When Warner Brothers announced this Ultimate Edition before Batman v Superman even had its theatrical release, I know I wasn’t alone with my skepticism of the whole thing. I’ve rarely seen an expanded cut of anything that improved it, and giving an R rating to a Superman movie seems like sacrilege.
Well, it does still seem wrong to give it an R rating, but that’s just because the 30 minutes of additional footage adds very little in the way of violence or even intensity. However, I will admit to my surprise that the extra footage does improve Zack Snyder’s overblown operating superhero slugfest.
It’s still overstuffed, and it still features a Superman (Henry Cavill) who isn’t shown being particularly good at being Superman. What it also has, though, is Clark Kent being good at being a reporter, in parallel with Lois Lane (Amy Adams). Though they never stop and compare notes, their separate investigations go a long way to answering a few irritating questions in the theatrical cut. Though still a little forced, Snyder’s original take shows why Clark is getting so torqued up about the Bat of Gotham. And now Lois figures out the Lex Luthor conspiracy long before anyone else does.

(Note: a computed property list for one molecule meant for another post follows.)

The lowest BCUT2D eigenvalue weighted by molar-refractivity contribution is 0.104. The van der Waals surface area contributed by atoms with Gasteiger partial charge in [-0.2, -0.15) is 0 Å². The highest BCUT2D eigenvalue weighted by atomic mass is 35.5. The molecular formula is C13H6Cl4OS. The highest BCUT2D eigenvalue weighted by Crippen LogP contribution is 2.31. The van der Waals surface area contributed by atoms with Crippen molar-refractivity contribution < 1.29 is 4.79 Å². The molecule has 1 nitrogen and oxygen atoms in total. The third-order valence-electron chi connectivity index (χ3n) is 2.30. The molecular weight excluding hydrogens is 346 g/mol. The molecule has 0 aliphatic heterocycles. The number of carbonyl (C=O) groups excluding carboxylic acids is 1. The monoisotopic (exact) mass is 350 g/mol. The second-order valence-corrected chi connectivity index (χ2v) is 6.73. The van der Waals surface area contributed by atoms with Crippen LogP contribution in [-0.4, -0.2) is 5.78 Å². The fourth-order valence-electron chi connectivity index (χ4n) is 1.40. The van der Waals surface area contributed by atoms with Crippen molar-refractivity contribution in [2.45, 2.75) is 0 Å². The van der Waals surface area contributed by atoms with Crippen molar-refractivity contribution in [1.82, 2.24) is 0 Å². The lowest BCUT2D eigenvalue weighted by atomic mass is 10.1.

Restored footage also makes the politics of the movie clearer. And somehow, with some recutting, even the theatrical footage seems to move with an easier pace.
The problems with the movie still come down to ambition, and maybe a little desperation. To borrow from Lex Luthor (Jesse Eisenberg), Snyder is like Icarus — flying too close to the sun in having way too much story to tell, and maybe not even the right story to tell.
The extras on the disc reflect that ambition and urgency, short documentaries covering the “World’s Finest,” where the DC Cinematic Universe wants to go, and focusing on Wonder Woman. It just reminds us that the problem is the one thing Snyder did too well was get us excited about Wonder Woman (Gal Gadot); once Ben Affleck finds the picture from World War I, all you can think about during Batman v Superman is how much better Wonder Woman has to be.
Still, it’s at least worth a rental — and you completists may just want to keep it on your shelf. Whether you like it or not, we’re in an age where these “shared universe” films are puzzle pieces, and it’s too soon to tell if the big picture is going to work. As a DC fan from the moment I could read comics for myself, I keep hoping.